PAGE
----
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Lean Division

Join Us at Upcoming Conferences

Annual Conference – Lean Division Events
May 21-24, 2016 – Anaheim, CA

The Lean Division is organizing interesting sessions and networking opportunities at the annual conference, including the Best Practice competition presentations, a student career panel, and the Lean Division Town Hall. Visit the conference website for all the latest news.

Engineering Lean Six Sigma (ELSS) Conference
Sept. 14-16, 2016 - San Antonio, TX

The Engineering Lean & Six Sigma Conference, held in collaboration with the Lean Educator Conference, showcases advancements in Lean and Six Sigma research and applications across a wide range of industries.

Lean Features

February Feature Article 

Value Network Mapping by Shahrukh A. Irani

Kaizen-The systematic, organized improvement of processes by those who operate them, using straightforward methods of analysis. It is a "do it now" approach to continuous incremental improvement to create more value with less muda. Kaizen establishes what needs to be done and instills the principles of continuous improvement. Also call point kaizen, process kaizen or blitz.

Cycle time-The total time one piece of product or one transaction resides in a process activity. It includes the setup time, process time, waiting for other units processed in the batch until the batch is released to the next process step.

Search the IISE online dictionary of industrial engineering terminology at http://www.iise.org/Details.aspx?id=645.

For lean definitions, visit http://www.iise.org/Details.aspx?id=1104.

Ask the Expert

Question: What is the difference between Lean and Six Sigma methodologies?

Answer: Essentially, Six Sigma and Lean systems have the same goal. They both seek to eliminate waste and create the most efficient system possible, but they take different approaches toward achieving this goal. In simplest terms, the main difference between Lean and Six Sigma is that they identify the root cause of waste differently.

Lean practitioners believe that waste comes from unnecessary steps in the production process that do not add value to the finished product, while Six Sigma proponents assert that waste results from variation within the process.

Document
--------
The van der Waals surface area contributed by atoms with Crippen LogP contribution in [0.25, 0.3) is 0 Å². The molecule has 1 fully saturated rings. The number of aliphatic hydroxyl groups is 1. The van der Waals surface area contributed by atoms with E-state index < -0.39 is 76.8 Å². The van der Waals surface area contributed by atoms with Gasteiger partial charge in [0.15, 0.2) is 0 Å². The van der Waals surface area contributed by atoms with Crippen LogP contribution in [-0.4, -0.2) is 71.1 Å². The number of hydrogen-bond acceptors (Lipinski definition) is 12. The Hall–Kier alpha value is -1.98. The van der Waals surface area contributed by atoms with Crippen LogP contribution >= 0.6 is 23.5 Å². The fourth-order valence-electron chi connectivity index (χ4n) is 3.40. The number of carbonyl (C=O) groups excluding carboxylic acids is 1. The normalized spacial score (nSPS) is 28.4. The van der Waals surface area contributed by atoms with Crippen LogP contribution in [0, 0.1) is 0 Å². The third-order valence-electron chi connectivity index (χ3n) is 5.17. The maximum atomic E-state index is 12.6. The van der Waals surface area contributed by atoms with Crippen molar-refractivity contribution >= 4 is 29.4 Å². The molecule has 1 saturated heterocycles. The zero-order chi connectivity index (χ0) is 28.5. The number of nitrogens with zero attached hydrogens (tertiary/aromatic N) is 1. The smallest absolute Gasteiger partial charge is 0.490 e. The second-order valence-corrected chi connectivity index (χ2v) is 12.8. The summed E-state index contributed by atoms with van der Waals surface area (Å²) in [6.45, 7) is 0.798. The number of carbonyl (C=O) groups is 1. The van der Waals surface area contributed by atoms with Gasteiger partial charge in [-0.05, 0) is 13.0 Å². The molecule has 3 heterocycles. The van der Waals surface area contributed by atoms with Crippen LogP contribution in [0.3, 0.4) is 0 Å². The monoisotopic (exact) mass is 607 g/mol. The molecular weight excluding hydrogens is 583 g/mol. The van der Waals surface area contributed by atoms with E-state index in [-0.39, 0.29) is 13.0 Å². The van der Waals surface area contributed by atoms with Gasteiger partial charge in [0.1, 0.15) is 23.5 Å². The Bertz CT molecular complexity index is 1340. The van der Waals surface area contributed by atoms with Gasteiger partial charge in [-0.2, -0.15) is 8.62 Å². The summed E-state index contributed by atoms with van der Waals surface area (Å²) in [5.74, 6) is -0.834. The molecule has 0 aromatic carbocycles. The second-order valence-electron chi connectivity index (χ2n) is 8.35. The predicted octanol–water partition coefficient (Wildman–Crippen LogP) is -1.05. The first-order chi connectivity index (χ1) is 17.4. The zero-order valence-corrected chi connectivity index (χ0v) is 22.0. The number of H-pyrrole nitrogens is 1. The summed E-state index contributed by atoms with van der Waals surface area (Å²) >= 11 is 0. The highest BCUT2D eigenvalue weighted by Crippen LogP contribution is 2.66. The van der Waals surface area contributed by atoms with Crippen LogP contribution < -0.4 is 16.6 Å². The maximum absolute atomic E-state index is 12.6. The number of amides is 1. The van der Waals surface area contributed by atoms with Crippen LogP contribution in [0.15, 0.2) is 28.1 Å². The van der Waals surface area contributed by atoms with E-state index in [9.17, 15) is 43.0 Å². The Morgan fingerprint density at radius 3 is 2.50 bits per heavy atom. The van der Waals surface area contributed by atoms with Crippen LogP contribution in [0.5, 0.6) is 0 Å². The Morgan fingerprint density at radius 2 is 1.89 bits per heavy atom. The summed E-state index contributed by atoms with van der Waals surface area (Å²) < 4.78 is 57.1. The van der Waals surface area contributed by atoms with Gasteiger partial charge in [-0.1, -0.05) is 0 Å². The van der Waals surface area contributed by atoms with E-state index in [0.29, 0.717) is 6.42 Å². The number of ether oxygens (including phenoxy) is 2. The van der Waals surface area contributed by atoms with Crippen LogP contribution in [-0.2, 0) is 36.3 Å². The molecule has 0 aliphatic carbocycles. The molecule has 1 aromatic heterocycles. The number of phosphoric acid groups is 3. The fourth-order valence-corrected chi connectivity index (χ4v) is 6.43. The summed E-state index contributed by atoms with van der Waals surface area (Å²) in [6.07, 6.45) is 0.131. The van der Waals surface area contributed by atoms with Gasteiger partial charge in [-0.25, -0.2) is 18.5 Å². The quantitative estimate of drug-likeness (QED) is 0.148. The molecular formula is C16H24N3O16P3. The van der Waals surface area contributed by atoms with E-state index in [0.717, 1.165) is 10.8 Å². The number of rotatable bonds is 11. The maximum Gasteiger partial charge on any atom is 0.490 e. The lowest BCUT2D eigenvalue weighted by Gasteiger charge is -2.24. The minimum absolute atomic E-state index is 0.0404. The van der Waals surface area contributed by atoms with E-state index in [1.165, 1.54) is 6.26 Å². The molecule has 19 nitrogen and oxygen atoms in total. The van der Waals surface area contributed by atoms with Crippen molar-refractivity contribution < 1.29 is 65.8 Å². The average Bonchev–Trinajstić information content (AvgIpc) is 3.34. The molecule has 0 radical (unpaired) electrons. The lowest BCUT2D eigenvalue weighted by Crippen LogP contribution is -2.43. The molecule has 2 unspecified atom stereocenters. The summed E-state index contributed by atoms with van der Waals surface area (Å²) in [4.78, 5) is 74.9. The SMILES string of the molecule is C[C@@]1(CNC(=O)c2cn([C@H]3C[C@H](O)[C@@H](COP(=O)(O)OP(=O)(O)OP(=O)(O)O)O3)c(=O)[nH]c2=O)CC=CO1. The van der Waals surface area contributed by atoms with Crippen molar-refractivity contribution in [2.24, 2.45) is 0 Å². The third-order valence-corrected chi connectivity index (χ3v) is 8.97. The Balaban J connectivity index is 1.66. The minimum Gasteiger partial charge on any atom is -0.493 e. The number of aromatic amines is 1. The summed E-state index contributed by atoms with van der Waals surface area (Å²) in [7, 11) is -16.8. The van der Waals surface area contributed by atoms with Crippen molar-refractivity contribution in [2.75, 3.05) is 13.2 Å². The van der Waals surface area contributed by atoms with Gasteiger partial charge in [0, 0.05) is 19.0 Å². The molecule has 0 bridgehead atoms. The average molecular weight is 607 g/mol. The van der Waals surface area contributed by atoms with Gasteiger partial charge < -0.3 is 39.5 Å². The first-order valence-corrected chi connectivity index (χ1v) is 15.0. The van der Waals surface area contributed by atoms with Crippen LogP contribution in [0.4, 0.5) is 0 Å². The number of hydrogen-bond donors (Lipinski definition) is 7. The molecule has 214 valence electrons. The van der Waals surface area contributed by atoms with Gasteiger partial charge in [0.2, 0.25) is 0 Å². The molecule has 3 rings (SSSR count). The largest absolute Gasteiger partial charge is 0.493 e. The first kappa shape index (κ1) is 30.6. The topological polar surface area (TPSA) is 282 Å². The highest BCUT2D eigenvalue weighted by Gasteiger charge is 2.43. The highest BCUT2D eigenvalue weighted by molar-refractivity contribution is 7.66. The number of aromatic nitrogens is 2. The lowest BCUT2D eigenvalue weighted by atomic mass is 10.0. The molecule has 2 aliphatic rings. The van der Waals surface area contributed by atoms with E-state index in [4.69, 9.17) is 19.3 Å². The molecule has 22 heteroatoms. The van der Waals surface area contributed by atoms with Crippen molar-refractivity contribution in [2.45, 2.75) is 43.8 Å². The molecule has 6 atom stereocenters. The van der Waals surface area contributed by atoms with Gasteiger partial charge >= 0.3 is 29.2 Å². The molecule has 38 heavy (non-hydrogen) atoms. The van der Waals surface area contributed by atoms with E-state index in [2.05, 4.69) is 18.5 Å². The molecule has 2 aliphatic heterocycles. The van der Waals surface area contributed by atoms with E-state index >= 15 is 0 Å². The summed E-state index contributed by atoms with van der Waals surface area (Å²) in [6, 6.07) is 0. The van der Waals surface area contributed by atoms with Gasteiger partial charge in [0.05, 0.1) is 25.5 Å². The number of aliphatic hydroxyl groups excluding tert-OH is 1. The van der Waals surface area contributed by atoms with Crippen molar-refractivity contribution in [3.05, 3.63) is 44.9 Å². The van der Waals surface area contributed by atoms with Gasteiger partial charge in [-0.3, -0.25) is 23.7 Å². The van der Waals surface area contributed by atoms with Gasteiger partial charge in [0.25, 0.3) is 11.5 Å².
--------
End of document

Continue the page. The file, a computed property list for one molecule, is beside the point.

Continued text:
Of course, there is truth in both of these assessments, which is why both Lean and Six Sigma methodologies have been so successful in improving overall business performance in a variety of fields. In fact, these two disciplines have proven to be especially successful when working in tandem - hence the creation of Lean Six Sigma.

Source: Villanova University. http://www.villanovau.com/resources/six-sigma/six-sigma-vs-lean-six-sigma/#.VqjXwjYdSuQ 


About the division

The Lean Division collaborates with IISE to support the mission of the institute, provide member value and promote the entire discipline. Members of this division are interested in advancing their knowledge of lean practices across industry domain. Focus areas include healthcare process improvements, non-traditional lean implementations, use of six sigma and value engineering methods as well as critical thought leadership on various strategic, operational and organizational initiatives. The division members host the annual lean best practice award, the lean teaching award and the lean student paper competition. The lean division is perceived as the voice of technical specialty by developing, maintaining and disseminating a body of technical knowledge in domain of lean and continuous improvement practices.

Mission Statement

The mission of the Lean Division shall be to support its members by fostering networks, offering programs and maintaining resources that represent their core competencies and/or areas of specialized practice.


  • Develop, maintain and disseminate a body of technical knowledge.
  • Provide a forum for technical networking.
  • Be perceived as the voice of the technical specialty.
  • Collaborate with IISE to support the mission of the Institute, provide member value and promote the discipline.
  • Work with the Networking Leadership Council to establish a set of metrics that track Society & Division activities.

Lean Division bylaws 

Meet the IISE Lean Division Board of Directors!

Click here to view pictures | Click here for contact information.

Join us!

Sign up online at www.iise.org/myiise and select "Update your member record."

Connect with the LinkedIn IISE Lean Division group!

The IISE Lean Division now has a LinkedIn group up and running! Our group is a subgroup of the IISE LinkedIn group and is a great place to network, learn and share virtually with other lean practitioners from various backgrounds and across different industries. We have nearly 400 members and are looking forward to welcoming more members. If you have not yet joined the group – click here to do so. Read quick tips on making this group a value-added resource for everyone.

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